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When I compile function with "gcc -o dene -Wall -ansi -pedantic-errors dene.c" ,gcc emits no error.(can you look a line which starts with char ....,in if loop,)

        static void remove_negation(char *s,char *s1) 
          {
             char **cmainp=malloc(sizeof(char*)*1);   
                        int len=0;int d=0; int i=0;
            cmainp[0]=malloc(sizeof(char)*300);
            len=strlen(s);
           for(i=0;i<len;++i)
             { if(s[i]=='-')
               if(i==0 || s[i-1]==',')
      /*look*/  {char *p=malloc(sizeof(char)*3); /*look*/

                ++i;    p[0]=s[i];   p[1]='\0'; 

              strcat(s1,","); strcat(s1,p); free(p);
               continue;
             }
            cmainp[0][d]=s[i]; 
               ++d;
               } cmainp[0][d+1]='\0'; 


             strcpy(cmainp[0],s);
             free(cmainp[0]);
              }

But,when compile above function being reformatted with gcc ,gcc emits that error;

"dene.c:10: error: ISO C90 forbids mixed declarations and code"

        static void remove_negation(char *s,char *s1) 
          {
             char **cmainp=malloc(sizeof(char*)*1);    
          /*look*/ cmainp[0]=malloc(sizeof(char)*300); /*look*/
                        int len=0;int d=0; int i=0;

            len=strlen(s);
           for(i=0;i<len;++i)
             { if(s[i]=='-')
               if(i==0 || s[i-1]==',')
        {char *p=malloc(sizeof(char)*3);

                ++i;    p[0]=s[i];   p[1]='\0'; 

              strcat(s1,","); strcat(s1,p); free(p);
               continue;
             }
            cmainp[0][d]=s[i]; 
               ++d;
               } cmainp[0][d+1]='\0'; 


             strcpy(cmainp[0],s);
             free(cmainp[0]);
              }

And last one,gcc emits following errors

dene.c:16: error: expected expression before ‘char’

dene.c:20: error: ‘p1’ undeclared (first use in this function)

dene.c:20: error: (Each undeclared identifier is reported only once

dene.c:20: error: for each function it appears in.)

        static void remove_negation(char *s,char *s1) 
          {
             char **cmainp=malloc(sizeof(char*)*1);    

                        int len=0;int d=0; int i=0;
             cmainp[0]=malloc(sizeof(char)*300); 
            len=strlen(s);
           for(i=0;i<len;++i)
             { if(s[i]=='-')
        /*look*/   char *p=malloc(sizeof(char)*3);   /*look*/
               if(i==0 || s[i-1]==',')
              {

                ++i;    p[0]=s[i];   p[1]='\0'; 

              strcat(s1,","); strcat(s1,p); free(p);
               continue;
             }
            cmainp[0][d]=s[i]; 
               ++d;
               } cmainp[0][d+1]='\0'; 


             strcpy(cmainp[0],s);
             free(cmainp[0]);
              }

question is why there are differences between them.

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4 Answers 4

up vote 13 down vote accepted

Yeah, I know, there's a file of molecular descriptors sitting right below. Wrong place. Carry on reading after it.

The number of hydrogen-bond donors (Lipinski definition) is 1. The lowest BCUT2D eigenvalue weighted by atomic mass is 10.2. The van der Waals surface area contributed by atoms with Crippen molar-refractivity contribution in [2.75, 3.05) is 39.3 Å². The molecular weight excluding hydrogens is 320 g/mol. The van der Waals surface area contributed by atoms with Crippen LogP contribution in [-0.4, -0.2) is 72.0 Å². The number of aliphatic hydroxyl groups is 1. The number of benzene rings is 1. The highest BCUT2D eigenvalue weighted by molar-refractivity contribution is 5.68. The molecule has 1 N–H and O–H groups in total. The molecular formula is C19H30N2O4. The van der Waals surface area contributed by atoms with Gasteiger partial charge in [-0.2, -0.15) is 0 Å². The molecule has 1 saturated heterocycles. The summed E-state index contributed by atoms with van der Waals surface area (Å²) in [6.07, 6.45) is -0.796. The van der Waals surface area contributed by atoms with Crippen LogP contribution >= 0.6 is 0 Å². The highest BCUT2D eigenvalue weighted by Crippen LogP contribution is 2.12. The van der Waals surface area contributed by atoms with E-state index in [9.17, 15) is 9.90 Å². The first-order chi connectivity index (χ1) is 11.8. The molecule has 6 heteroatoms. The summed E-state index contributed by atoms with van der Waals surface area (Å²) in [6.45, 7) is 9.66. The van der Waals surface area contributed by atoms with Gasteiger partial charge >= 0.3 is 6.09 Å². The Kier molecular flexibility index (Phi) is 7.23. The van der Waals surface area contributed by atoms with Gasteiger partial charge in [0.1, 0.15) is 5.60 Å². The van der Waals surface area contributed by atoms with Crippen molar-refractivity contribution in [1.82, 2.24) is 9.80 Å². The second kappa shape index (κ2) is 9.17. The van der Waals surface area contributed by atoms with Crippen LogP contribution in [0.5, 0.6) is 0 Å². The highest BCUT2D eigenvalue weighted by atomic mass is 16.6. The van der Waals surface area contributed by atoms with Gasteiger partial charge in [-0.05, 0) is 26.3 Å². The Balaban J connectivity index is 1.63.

In K&R and ANSI c, you must always put declarations at the start of a scope block. This requirement is relaxed in c99.

So, whats a scope block? A region delimited by { and }.

So in you above example the declaration

{
   char *p=malloc(sizeof(char)*3); /* ...

is OK because it occurs immediately after a {, while

{
  char **cmainp=malloc(sizeof(char*)*1);    

  /*look*/ cmainp[0]=malloc(sizeof(char)*300); /*look*/

  int len=0;...

fails because the assigment comes between the { and the second declaration (int len=0;).

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can I say that; { if(s[i]=='-') if(i==0 || s[i-1]==',') {char *p=malloc(sizeof(char)*3); ,in second example, char *p .. will be created only if two if statement are satisfied –  user319824 May 24 '10 at 10:29
2  
You can, be aware however, that variable created in a scope go out of scope when you reach the matching }, and accessing them after that is an error. –  dmckee May 24 '10 at 10:40

The problems is that your flag "-ansi" imposes the rules of ANSI C, among which is that declarations may appear only at the beginning of a block and not anywhere else interleaved with other statements.

Note that in your first example, the opening brace { after the if begins a new block, and hence it is legal to declare new variables there. In your second example, you declare "int len" in the same block as "char **cmainp", but after an assignment to "cmainp". If you place the assignment after the declaration, then everything will be fine, since the declaration would then be at the start of a block.

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With the "dene.c:10: error: ISO C90 forbids mixed declarations and code" error you are defining char *p=malloc(sizeof(char)*3) in the middle of the code. ANSI C requires that the declaration appear only at the begging of the block of code and nowhere else. If instead you put char *p at the beginning of the code and then *p=malloc(sizeof(char)*3) on line 10 this "error" would go away.

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you have to do the declarations before you do anything.

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